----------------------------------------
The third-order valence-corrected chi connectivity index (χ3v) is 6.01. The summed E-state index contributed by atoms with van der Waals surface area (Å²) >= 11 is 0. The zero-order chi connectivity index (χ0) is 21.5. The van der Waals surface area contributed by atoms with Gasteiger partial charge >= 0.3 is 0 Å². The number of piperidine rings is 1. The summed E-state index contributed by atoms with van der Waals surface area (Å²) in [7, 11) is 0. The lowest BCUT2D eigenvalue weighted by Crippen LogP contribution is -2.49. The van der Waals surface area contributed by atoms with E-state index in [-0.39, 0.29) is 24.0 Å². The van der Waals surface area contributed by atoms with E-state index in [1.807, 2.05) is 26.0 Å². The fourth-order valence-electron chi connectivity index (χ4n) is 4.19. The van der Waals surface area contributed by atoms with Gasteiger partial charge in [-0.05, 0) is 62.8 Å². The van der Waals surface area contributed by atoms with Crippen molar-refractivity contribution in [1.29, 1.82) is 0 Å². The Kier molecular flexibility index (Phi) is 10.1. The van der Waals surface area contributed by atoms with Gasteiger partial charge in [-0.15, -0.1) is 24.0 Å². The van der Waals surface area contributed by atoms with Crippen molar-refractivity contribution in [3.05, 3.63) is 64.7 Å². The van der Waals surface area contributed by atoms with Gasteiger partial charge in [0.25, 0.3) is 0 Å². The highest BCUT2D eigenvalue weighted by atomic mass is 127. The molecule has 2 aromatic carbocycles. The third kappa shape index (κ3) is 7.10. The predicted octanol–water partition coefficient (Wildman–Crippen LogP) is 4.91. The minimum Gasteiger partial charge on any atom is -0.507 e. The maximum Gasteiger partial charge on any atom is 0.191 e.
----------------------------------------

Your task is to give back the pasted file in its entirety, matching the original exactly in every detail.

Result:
The third-order valence-corrected chi connectivity index (χ3v) is 6.01. The summed E-state index contributed by atoms with van der Waals surface area (Å²) >= 11 is 0. The zero-order chi connectivity index (χ0) is 21.5. The van der Waals surface area contributed by atoms with Gasteiger partial charge >= 0.3 is 0 Å². The number of piperidine rings is 1. The summed E-state index contributed by atoms with van der Waals surface area (Å²) in [7, 11) is 0. The lowest BCUT2D eigenvalue weighted by Crippen LogP contribution is -2.49. The van der Waals surface area contributed by atoms with E-state index in [-0.39, 0.29) is 24.0 Å². The van der Waals surface area contributed by atoms with E-state index in [1.807, 2.05) is 26.0 Å². The fourth-order valence-electron chi connectivity index (χ4n) is 4.19. The van der Waals surface area contributed by atoms with Gasteiger partial charge in [-0.05, 0) is 62.8 Å². The van der Waals surface area contributed by atoms with Crippen molar-refractivity contribution in [1.29, 1.82) is 0 Å². The Kier molecular flexibility index (Phi) is 10.1. The van der Waals surface area contributed by atoms with Gasteiger partial charge in [-0.15, -0.1) is 24.0 Å². The van der Waals surface area contributed by atoms with Crippen molar-refractivity contribution in [3.05, 3.63) is 64.7 Å². The van der Waals surface area contributed by atoms with Gasteiger partial charge in [0.25, 0.3) is 0 Å². The highest BCUT2D eigenvalue weighted by atomic mass is 127. The molecule has 2 aromatic carbocycles. The third kappa shape index (κ3) is 7.10. The predicted octanol–water partition coefficient (Wildman–Crippen LogP) is 4.91. The minimum Gasteiger partial charge on any atom is -0.507 e. The maximum Gasteiger partial charge on any atom is 0.191 e.